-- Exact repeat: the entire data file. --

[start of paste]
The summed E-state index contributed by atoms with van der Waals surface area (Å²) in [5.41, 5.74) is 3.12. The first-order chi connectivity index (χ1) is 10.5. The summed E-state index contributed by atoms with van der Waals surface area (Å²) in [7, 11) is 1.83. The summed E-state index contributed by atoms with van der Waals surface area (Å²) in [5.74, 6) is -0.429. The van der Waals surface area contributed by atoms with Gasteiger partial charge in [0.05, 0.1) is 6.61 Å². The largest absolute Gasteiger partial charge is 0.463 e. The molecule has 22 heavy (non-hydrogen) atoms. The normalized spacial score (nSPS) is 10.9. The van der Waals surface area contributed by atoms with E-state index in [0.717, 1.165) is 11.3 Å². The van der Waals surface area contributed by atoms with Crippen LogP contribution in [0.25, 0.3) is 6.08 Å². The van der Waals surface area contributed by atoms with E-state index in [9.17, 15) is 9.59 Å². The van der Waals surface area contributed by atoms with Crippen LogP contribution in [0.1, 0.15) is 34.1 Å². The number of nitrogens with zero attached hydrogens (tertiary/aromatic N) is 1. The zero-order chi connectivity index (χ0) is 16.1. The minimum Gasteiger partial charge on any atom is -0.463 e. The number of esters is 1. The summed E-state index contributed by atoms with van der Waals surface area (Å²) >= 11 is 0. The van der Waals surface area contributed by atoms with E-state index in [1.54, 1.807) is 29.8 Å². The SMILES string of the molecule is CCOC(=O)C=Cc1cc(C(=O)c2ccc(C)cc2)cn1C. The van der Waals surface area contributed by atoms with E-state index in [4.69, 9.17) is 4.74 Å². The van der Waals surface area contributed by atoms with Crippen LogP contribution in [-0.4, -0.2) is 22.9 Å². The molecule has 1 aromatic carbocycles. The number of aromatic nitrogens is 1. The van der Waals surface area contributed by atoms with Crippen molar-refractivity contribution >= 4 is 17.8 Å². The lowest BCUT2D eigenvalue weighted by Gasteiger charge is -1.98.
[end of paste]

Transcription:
The summed E-state index contributed by atoms with van der Waals surface area (Å²) in [5.41, 5.74) is 3.12. The first-order chi connectivity index (χ1) is 10.5. The summed E-state index contributed by atoms with van der Waals surface area (Å²) in [7, 11) is 1.83. The summed E-state index contributed by atoms with van der Waals surface area (Å²) in [5.74, 6) is -0.429. The van der Waals surface area contributed by atoms with Gasteiger partial charge in [0.05, 0.1) is 6.61 Å². The largest absolute Gasteiger partial charge is 0.463 e. The molecule has 22 heavy (non-hydrogen) atoms. The normalized spacial score (nSPS) is 10.9. The van der Waals surface area contributed by atoms with E-state index in [0.717, 1.165) is 11.3 Å². The van der Waals surface area contributed by atoms with Crippen LogP contribution in [0.25, 0.3) is 6.08 Å². The van der Waals surface area contributed by atoms with E-state index in [9.17, 15) is 9.59 Å². The van der Waals surface area contributed by atoms with Crippen LogP contribution in [0.1, 0.15) is 34.1 Å². The number of nitrogens with zero attached hydrogens (tertiary/aromatic N) is 1. The zero-order chi connectivity index (χ0) is 16.1. The minimum Gasteiger partial charge on any atom is -0.463 e. The number of esters is 1. The summed E-state index contributed by atoms with van der Waals surface area (Å²) >= 11 is 0. The van der Waals surface area contributed by atoms with E-state index in [1.54, 1.807) is 29.8 Å². The SMILES string of the molecule is CCOC(=O)C=Cc1cc(C(=O)c2ccc(C)cc2)cn1C. The van der Waals surface area contributed by atoms with E-state index in [4.69, 9.17) is 4.74 Å². The van der Waals surface area contributed by atoms with Crippen LogP contribution in [-0.4, -0.2) is 22.9 Å². The molecule has 1 aromatic carbocycles. The number of aromatic nitrogens is 1. The van der Waals surface area contributed by atoms with Crippen molar-refractivity contribution >= 4 is 17.8 Å². The lowest BCUT2D eigenvalue weighted by Gasteiger charge is -1.98.